Analgesic substances reduce pain in a variety of ways: as a local anesthetic or anti-nociceptive, and also via the nervous system. The menthol constituent in peppermint has shown topical anti-nociceptive activity, lavender aromatherapy has shown to calm nerves after surgery to help reduce pain, and comfrey has been used for centuries as an anti-inflammatory and pain reductive folk remedy. Depending on what type of bodily tissue is experiencing pain, differing pain reducing substances and routes may be more effective.
Essential oil constituents with an analgesic activity are reviewed. Included are p-cymene, carvacrol, linalool, eugenol, menthol, alpha-bisabolol, cinnamaldehyde, citronellal, citronellol, citronellyl acetate, alpha-phelandrene, alpha-terpeneol, vanillin, borneol, myrtenol, pulegone, citral, thymol, limonene, nerol, anethole, nerolidol, carvone, farnesol, and beta-caryphyllene. From: Lima, T., da Nóbrega, F., de Brito, A., & de Sousa, D. (2017). Analgesic-like activity of essential oil constituents: an update. International journal of molecular sciences, 18(12), 2392.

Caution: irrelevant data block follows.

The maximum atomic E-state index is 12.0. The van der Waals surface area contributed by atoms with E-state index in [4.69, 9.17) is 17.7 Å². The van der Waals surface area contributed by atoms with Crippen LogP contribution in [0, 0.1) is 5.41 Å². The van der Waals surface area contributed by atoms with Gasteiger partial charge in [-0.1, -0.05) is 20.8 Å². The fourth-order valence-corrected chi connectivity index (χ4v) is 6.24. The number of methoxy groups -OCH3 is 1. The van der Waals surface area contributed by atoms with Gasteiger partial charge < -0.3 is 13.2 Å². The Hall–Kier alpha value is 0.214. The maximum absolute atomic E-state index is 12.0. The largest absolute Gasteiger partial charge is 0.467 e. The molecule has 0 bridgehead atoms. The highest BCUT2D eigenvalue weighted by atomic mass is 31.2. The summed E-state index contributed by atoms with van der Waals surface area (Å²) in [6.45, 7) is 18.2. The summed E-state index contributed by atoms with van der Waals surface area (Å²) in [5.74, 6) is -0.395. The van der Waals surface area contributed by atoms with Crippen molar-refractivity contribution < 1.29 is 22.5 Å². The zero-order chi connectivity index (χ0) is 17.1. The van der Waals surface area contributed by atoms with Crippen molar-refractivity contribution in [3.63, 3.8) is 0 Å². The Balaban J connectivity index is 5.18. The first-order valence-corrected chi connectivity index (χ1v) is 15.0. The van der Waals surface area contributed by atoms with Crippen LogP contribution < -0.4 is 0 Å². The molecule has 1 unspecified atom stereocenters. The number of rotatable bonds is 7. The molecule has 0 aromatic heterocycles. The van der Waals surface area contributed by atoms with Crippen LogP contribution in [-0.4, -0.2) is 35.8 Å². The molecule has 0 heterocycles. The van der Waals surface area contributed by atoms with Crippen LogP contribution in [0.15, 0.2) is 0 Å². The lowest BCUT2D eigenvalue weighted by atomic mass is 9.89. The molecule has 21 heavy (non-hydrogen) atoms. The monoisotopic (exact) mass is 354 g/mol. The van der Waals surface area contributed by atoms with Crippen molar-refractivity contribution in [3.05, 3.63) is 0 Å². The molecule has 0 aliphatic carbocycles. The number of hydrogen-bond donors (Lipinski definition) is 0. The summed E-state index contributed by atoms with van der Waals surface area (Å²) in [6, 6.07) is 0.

ELDER / ELDERBERRY
LEMONGRASS / MYRCENE
PEPPERMINT / SPEARMINT / MENTHOL
In 22 patients with chemotherapy induced peripheral neuropathy, application of 1% menthol twice a day for 6 weeks. Side effects were minimal and most of the patients experienced improved function and reduced pain. From: Storey, D. J., Colvin, L. A., Scott, A. C., Boyle, D., Green, L., Jones, A. P., & Fallon, M. T. (2010). Treatment of chemotherapy-induced peripheral neuropathy (CIPN) with topical menthol: A phase I study. Journal of Clinical Oncology, 28(15_suppl), 9129-9129.
THYMOL / THYME
Compiled by: Kathy Sadowski
Last updated: 10/31/19